[Show abstract][Hide abstract] ABSTRACT: Left ventricular non-compaction (LVNC) cardiomyopathy is a rare congenital disorder, classified by the American Heart Association as a primary genetic cardiomyopathy and characterized by multiple trabeculations within the left ventricle. LVNC cardiomyopathy has been associated with 3 major clinical manifestations: heart failure, atrial and ventricular arrhythmias and thromboembolic events, including stroke. In this case report, we describe a female patient with apparently isolated LVNC in whom pause-dependent polymorphic ventricular tachycardia suggesting torsades de pointes occurred in the presence of a normal QT interval.
Journal of Arrhythmia 02/2013; 29(1):43-46. DOI:10.1016/j.joa.2012.09.002
[Show abstract][Hide abstract] ABSTRACT: BACKGROUND: Although vasovagal syncope (VVS) is preceded by a surge of circulating catecholamines (epinephrine [Epi] and norepinephrine [NE]) of adrenal/renal and synaptic origin, prevention of VVS with β-adrenergic blockade has been ineffective except in "older" VVS patients. OBJECTIVE: We hypothesized that age-related differences of β-blocker effect may be due in part to differences in the relative magnitudes of Epi and NE release during an evolving faint, specifically, greater Epi/NE ratio in younger fainters compared to older patients. To assess this hypothesis, we measured changes in Epi/NE ratios in younger (<40 years) vs older (≥40 years) patients during head-up tilt-table test-induced VVS. METHODS: The study comprised 29 patients (12 patients ≥40 years [mean 56 ± 10.7 years] and 17 patients <40 years mean 25 ± 5.7 years]) with recurrent suspected VVS in whom 70° head-up tilt testing reproduced symptoms. Arterial Epi and NE concentrations were measured at baseline (supine), 2 minutes of head-up tilt, and syncope. RESULTS: Baseline Epi and NE concentrations and the Epi/NE ratio did not differ in younger and older groups (Epi: 90 ± 65 pg/mL vs 70 ± 32 pg/mL; NE: 226 ± 122 pg/mL vs 244 ± 183 pg/mL). However, Epi/NE ratio increased to a greater extent in younger fainters during head-up tilt and tended to be greater in younger patients at both 2 minutes (<40: 1.02 ± 1.29 vs ≥40: 0.40 ± 0.27, P = .11) and at symptoms (<40: 2.6 ± 1.26 vs ≥40: 1.6 ± 0.71, P = .03). At symptoms, Epi/NE ratio ≥2.5 was observed in 9 of 17 younger patients vs 1 of 12 older patients (P = .02). CONCLUSION: Epi/NE ratios tend to be greater in younger fainters, a finding that may account in part for the observation that β-blocker therapy is less effective in reducing VVS susceptibility in younger individuals.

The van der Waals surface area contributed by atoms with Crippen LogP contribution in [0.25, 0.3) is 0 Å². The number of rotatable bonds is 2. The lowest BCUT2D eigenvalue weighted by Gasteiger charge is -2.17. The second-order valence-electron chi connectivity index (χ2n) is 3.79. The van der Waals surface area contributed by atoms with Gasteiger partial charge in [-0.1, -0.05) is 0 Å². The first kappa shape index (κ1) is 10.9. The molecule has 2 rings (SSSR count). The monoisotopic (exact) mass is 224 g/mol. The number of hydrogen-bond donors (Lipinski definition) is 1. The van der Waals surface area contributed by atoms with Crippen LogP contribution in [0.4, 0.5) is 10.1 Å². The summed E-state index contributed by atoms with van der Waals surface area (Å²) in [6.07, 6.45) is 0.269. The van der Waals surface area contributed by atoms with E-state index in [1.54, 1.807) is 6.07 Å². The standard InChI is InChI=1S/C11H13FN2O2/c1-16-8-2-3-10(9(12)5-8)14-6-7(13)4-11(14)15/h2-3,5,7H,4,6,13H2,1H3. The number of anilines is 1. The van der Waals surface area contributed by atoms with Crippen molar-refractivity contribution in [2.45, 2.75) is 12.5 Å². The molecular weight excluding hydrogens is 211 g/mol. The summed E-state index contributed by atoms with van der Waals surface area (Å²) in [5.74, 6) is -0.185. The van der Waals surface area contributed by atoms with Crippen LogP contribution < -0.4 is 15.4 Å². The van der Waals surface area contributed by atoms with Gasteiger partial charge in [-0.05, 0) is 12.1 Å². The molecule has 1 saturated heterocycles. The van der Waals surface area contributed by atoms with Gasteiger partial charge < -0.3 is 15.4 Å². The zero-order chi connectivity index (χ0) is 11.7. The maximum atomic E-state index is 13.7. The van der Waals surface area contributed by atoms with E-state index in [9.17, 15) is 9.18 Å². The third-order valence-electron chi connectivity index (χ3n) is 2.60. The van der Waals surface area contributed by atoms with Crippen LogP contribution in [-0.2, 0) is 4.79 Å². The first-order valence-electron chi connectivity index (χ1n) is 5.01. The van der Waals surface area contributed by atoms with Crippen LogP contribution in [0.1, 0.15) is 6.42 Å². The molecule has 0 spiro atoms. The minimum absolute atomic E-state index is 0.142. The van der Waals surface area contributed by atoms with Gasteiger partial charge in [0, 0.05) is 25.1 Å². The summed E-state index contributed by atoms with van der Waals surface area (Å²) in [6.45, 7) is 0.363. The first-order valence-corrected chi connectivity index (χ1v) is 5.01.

Heart rhythm: the official journal of the Heart Rhythm Society 07/2012; 9(11). DOI:10.1016/j.hrthm.2012.07.028 · 5.08 Impact Factor
[Show abstract][Hide abstract] ABSTRACT: Vasodepressor Cough Syncope. Cough syncope is classified among the neural-reflex "situational" faints, but whether the clinical consequences in affected individuals result from reflex triggered bradyarrhythmia or vasodepressor-induced hypotension, or both, is often unknown. In this report we describe findings in a patient with a clinical history consistent with cough syncope, and in whom documented multiple asystolic spells were at first believed to be responsible for symptoms. However, pacemaker therapy initiated at an outside facility failed to suppress symptoms, and subsequent referral for more detailed autonomic study revealed the asystole to be due to sleep apnea, whereas cough-induced vasodepressor hypotension was the basis of syncope in this individual; the latter provided a pathophysiologic target for prevention of recurring symptoms. (J Cardiovasc Electrophysiol, Vol. 23, pp. 1024-1027, September 2012).